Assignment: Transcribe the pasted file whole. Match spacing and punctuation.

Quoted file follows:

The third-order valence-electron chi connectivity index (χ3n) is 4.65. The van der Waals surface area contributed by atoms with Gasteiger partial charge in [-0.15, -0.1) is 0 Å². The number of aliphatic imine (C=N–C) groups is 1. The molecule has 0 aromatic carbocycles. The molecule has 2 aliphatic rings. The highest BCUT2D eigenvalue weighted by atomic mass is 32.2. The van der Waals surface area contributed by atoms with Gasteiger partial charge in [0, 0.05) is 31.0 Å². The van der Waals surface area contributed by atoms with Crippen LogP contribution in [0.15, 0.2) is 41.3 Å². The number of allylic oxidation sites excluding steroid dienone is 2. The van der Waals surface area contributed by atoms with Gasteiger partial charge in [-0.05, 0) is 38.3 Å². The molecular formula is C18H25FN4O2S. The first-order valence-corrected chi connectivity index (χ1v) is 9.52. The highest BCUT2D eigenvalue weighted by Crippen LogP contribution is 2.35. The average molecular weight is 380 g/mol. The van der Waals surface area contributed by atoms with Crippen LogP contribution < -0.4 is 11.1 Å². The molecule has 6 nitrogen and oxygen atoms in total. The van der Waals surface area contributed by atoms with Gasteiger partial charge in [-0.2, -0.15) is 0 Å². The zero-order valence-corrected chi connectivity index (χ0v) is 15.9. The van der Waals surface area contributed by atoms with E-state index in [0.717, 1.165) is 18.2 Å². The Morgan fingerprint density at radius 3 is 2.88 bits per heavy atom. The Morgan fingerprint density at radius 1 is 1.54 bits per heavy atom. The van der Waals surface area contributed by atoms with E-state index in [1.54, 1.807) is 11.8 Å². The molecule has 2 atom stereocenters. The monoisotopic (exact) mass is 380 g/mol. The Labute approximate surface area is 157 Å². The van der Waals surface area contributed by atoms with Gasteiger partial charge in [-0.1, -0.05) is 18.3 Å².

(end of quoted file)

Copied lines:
The third-order valence-electron chi connectivity index (χ3n) is 4.65. The van der Waals surface area contributed by atoms with Gasteiger partial charge in [-0.15, -0.1) is 0 Å². The number of aliphatic imine (C=N–C) groups is 1. The molecule has 0 aromatic carbocycles. The molecule has 2 aliphatic rings. The highest BCUT2D eigenvalue weighted by atomic mass is 32.2. The van der Waals surface area contributed by atoms with Gasteiger partial charge in [0, 0.05) is 31.0 Å². The van der Waals surface area contributed by atoms with Crippen LogP contribution in [0.15, 0.2) is 41.3 Å². The number of allylic oxidation sites excluding steroid dienone is 2. The van der Waals surface area contributed by atoms with Gasteiger partial charge in [-0.05, 0) is 38.3 Å². The molecular formula is C18H25FN4O2S. The first-order valence-corrected chi connectivity index (χ1v) is 9.52. The highest BCUT2D eigenvalue weighted by Crippen LogP contribution is 2.35. The average molecular weight is 380 g/mol. The van der Waals surface area contributed by atoms with Crippen LogP contribution < -0.4 is 11.1 Å². The molecule has 6 nitrogen and oxygen atoms in total. The van der Waals surface area contributed by atoms with Gasteiger partial charge in [-0.2, -0.15) is 0 Å². The zero-order valence-corrected chi connectivity index (χ0v) is 15.9. The van der Waals surface area contributed by atoms with E-state index in [0.717, 1.165) is 18.2 Å². The Morgan fingerprint density at radius 3 is 2.88 bits per heavy atom. The Morgan fingerprint density at radius 1 is 1.54 bits per heavy atom. The van der Waals surface area contributed by atoms with E-state index in [1.54, 1.807) is 11.8 Å². The molecule has 2 atom stereocenters. The monoisotopic (exact) mass is 380 g/mol. The Labute approximate surface area is 157 Å². The van der Waals surface area contributed by atoms with Gasteiger partial charge in [-0.1, -0.05) is 18.3 Å².